State Ok’s new Birmingham 15 Entertainment Districts law

Five Points
Five Points Entertainment District. (Pat Byington/Bham Now)

Legislation that would allow up to 15 entertainment districts in the city of Birmingham is now law.

Sponsored by longtime State Senator Rodger Smitherman, the legislation was listed earlier this year as a city of Birmingham priority by Mayor Randall Woodfin and the City Council.

“The world is coming to Birmingham in a few months —we are going to have visitors from all over the world,” Senator Smitherman told Bham Now. “Entertainment districts give us the flexibility, economic development and opportunity that the city needs. It gives us an identity as a destination — a place that offers hospitality and venues that make people want to come back over and over again to Birmingham.”

What’s in the Law?

Alabama Capitol
State Capitol in Montgomery. (Pat Byington/Bham Now)

Under existing law, a Class 1 municipality may establish up to five entertainment districts. The new law authorizes the governing body of a Class 1 municipality to establish up to 15 entertainment districts. 

The city of Birmingham is Alabama’s only Class 1 municipality.

What is an entertainment district?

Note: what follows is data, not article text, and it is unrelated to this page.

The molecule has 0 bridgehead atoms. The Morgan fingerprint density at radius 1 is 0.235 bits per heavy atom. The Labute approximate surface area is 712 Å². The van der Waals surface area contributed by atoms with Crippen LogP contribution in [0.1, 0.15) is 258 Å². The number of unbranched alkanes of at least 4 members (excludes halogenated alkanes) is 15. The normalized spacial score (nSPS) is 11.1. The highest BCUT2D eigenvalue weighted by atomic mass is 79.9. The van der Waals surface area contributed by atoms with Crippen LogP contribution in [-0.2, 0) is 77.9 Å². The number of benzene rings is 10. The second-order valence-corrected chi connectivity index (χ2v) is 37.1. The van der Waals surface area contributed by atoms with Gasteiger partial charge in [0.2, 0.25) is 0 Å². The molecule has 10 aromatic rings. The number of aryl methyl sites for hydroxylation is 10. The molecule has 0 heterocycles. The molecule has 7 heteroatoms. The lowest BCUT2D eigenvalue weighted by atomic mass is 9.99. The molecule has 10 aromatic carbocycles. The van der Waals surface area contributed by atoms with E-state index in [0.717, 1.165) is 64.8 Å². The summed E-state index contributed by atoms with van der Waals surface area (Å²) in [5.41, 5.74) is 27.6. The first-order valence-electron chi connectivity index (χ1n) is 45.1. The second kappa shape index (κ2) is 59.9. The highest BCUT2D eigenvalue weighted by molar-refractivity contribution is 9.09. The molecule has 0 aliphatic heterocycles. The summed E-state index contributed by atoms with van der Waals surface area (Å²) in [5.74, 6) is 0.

a snifter glass of Avondale Brewing's Miss Fancy's Tripel.
Avondale Brewing Co.’s Miss Fancy’s Tripel will keep you on your toes. (Avondale Brewing Co.)

An entertainment district is a designated area for businesses with alcohol licenses to allow drinks to be taken off premises within the district’s boundaries and during certain hours. 

Presently, the Magic City has carved out four entertainment districts, which are: 

Recently, Entertainment Districts have become very popular in Birmingham, neighboring suburbs and small towns across the state. Since 2020, Hoover, Trussville, Vestavia Hills, Mountain Brook, Homewood and Helena all approved new entertainment districts. Beyond the Magic City, Anniston and Clanton have declared parts of their downtown areas entertainment districts too.

Where do YOU think Birmingham’s next entertainment district should be? Tag us @bhamnow to share your thoughts!

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Pat Byington

Longtime conservationist. Former Executive Director at the Alabama Environmental Council and Wild South. Publisher of the Bama Environmental News for more than 18 years. Career highlights include playing an active role in the creation of Alabama's Forever Wild program, Little River Canyon National Preserve, Dugger Mountain Wilderness, preservation of special places throughout the East through the Wilderness Society and the strengthening (making more stringent) the state of Alabama's cancer risk and mercury standards.

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